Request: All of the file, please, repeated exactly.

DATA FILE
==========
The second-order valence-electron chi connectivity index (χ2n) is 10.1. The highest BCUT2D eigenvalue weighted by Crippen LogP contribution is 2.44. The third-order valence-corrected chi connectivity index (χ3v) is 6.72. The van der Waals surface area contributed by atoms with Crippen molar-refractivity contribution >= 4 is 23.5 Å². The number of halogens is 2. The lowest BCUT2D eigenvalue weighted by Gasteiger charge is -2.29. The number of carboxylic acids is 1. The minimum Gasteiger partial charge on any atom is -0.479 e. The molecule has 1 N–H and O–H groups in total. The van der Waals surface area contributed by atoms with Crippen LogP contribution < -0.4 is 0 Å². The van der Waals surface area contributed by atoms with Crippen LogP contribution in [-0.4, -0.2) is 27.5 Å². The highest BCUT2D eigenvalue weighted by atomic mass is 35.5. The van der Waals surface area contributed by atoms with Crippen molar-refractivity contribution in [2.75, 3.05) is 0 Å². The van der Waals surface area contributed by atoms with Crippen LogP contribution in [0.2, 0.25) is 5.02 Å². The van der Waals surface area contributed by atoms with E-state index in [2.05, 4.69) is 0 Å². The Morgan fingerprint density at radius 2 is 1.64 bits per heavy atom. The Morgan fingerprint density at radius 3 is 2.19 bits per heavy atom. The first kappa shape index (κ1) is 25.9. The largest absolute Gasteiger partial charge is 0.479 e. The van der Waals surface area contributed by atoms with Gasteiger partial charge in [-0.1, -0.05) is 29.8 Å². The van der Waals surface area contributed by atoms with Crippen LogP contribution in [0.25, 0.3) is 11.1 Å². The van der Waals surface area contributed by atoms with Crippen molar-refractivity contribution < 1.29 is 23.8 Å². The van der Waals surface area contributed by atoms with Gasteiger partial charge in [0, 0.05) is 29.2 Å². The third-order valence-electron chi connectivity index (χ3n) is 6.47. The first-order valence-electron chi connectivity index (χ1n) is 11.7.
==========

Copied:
The second-order valence-electron chi connectivity index (χ2n) is 10.1. The highest BCUT2D eigenvalue weighted by Crippen LogP contribution is 2.44. The third-order valence-corrected chi connectivity index (χ3v) is 6.72. The van der Waals surface area contributed by atoms with Crippen molar-refractivity contribution >= 4 is 23.5 Å². The number of halogens is 2. The lowest BCUT2D eigenvalue weighted by Gasteiger charge is -2.29. The number of carboxylic acids is 1. The minimum Gasteiger partial charge on any atom is -0.479 e. The molecule has 1 N–H and O–H groups in total. The van der Waals surface area contributed by atoms with Crippen LogP contribution < -0.4 is 0 Å². The van der Waals surface area contributed by atoms with Crippen LogP contribution in [-0.4, -0.2) is 27.5 Å². The highest BCUT2D eigenvalue weighted by atomic mass is 35.5. The van der Waals surface area contributed by atoms with Crippen molar-refractivity contribution in [2.75, 3.05) is 0 Å². The van der Waals surface area contributed by atoms with Crippen LogP contribution in [0.2, 0.25) is 5.02 Å². The van der Waals surface area contributed by atoms with E-state index in [2.05, 4.69) is 0 Å². The Morgan fingerprint density at radius 2 is 1.64 bits per heavy atom. The Morgan fingerprint density at radius 3 is 2.19 bits per heavy atom. The first kappa shape index (κ1) is 25.9. The largest absolute Gasteiger partial charge is 0.479 e. The van der Waals surface area contributed by atoms with Gasteiger partial charge in [-0.1, -0.05) is 29.8 Å². The van der Waals surface area contributed by atoms with Crippen LogP contribution in [0.25, 0.3) is 11.1 Å². The van der Waals surface area contributed by atoms with Crippen molar-refractivity contribution < 1.29 is 23.8 Å². The van der Waals surface area contributed by atoms with Gasteiger partial charge in [0, 0.05) is 29.2 Å². The third-order valence-electron chi connectivity index (χ3n) is 6.47. The first-order valence-electron chi connectivity index (χ1n) is 11.7.